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WikiLeaks suspect Bradley Manning 'tortured'

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, 16 Dec 2010News

Bradley Manning, the 22-year-old US Army private accused of handing classified information to WikiLeaks, has been subjected to conditions since his arrest that would constitute torture in many nations - despite never having been convicted of any crime.

According to an article by commentator Glenn Greenwald at Salon.com, Manning is reported to have been a "model prisoner" since his arrest in May - and yet has been been subjected to conditions Greenwald says are "likely to create long-term psychological injuries".

Manning, who served in Iraq, is accused of passing classified documents to whistle-blowing web site WikiLeaks, including video footage of a US helicopter airstrike that the site termed the "murder of Iraqi civilians and two Reuters journalists".

WikiLeaks founder Julian Assange - himself currently in custody in the UK - has refused to identify the source of the leaks, but has said that if Manning were responsible he would be an "unparalleled hero".

In an outspoken attack on what he calls "the dark side of American exceptionalism", Greenwald claims that Manning has been "subjected for many months without pause to inhumane, personality-erasing, soul-destroying, insanity-inducing conditions of isolation."

Manning has been held at the US Marine brig in Quantico, Virginia, for five months. Before that, he spent two months in a military jail in Kuwait. From the outset, he has been declared a "Maximum Custody Detainee" - the most restrictive level of US military detention.

Reports from a number of sources directly familiar with Manning's conditions indicate that from the beginning of his detention, he has been kept locked up in solitary confinement for 23 hours a day.

Conditions inside his cell are also heavily restricted. Manning is not allowed to exercise. And despite never having been on suicide watch, he is allowed neither a pillow nor sheets on his bed.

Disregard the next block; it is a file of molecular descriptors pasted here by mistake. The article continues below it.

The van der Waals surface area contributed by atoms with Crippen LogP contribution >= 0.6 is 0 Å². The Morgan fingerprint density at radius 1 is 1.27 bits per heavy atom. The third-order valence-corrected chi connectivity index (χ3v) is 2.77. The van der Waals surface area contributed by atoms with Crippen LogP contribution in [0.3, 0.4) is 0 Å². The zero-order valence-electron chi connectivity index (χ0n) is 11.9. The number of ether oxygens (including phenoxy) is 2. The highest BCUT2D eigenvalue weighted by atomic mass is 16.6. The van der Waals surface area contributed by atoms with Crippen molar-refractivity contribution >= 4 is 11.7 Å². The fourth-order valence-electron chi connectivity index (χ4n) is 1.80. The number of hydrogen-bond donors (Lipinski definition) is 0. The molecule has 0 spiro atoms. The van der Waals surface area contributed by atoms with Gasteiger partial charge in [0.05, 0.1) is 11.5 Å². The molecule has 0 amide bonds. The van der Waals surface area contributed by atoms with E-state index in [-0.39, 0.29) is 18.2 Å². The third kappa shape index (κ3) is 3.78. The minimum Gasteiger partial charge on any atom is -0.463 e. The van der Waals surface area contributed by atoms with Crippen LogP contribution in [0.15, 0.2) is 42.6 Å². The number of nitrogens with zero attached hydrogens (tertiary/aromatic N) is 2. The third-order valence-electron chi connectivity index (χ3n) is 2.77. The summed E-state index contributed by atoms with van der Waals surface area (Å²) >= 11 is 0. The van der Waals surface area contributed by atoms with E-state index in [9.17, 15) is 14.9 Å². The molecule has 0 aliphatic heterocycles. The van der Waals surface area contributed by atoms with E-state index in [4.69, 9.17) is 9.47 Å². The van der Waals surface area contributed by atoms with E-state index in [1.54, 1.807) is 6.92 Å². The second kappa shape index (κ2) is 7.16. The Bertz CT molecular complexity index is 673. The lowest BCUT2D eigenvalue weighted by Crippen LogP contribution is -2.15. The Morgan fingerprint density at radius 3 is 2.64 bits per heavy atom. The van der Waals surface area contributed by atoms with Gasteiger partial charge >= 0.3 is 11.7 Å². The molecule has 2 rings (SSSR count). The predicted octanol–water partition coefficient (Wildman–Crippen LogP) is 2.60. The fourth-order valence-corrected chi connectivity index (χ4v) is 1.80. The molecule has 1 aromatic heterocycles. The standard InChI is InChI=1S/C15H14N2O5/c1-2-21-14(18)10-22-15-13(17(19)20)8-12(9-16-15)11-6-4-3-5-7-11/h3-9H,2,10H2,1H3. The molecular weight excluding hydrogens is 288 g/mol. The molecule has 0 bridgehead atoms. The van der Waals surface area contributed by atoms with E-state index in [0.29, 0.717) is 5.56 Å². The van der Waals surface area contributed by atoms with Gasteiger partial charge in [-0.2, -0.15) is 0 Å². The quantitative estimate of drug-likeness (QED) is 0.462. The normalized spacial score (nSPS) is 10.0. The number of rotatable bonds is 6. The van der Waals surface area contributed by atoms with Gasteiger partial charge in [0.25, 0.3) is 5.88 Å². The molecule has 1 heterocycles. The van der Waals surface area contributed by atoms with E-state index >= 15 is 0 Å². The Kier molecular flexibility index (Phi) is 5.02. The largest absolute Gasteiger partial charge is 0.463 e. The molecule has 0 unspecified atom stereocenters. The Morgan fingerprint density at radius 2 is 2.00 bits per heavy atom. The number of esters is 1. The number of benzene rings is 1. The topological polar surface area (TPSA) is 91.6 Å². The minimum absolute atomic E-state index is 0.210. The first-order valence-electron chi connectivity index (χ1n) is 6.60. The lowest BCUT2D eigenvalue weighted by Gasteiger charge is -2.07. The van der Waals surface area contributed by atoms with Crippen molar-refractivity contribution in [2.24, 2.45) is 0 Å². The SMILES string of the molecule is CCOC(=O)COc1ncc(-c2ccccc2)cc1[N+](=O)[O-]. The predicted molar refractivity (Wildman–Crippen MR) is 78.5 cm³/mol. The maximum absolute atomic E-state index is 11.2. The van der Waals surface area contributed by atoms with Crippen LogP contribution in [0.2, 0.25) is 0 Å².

Quantico brig official Lt Brian Villiard has denied reports that Manning is prevented from accessing any news or current affairs programmes during the one hour each day he is released from his confinement. But sources close to the case confirmed that Manning is now being regularly prescribed anti-depressant medication to mitigate the effects of his inhuman treatment.

Greenwald cites the opinion of surgeon and journalist Atul Gawande, expressed in a 2009 New Yorker article, that "all human beings experience isolation as torture".

He also points to medical research conducted in 1992 on Yugoslavian prisoners of war kept in solitary confinement for an average of six months - around the length of time Manning has so far served - which uncovered evidence of severe brain abnormalities months after their release.

"Without sustained social interaction," the report concluded, "the human brain may become as impaired as one that has incurred a traumatic injury."

Historically, US civilian courts have taken a dim view of solitary confinement, with a landmark 1940 decision in the case of Chambers v Florida labelling the practice "torture".

Manning is expected to face a military court-martial early in 2011.

If found guilty, he may face the death penalty.

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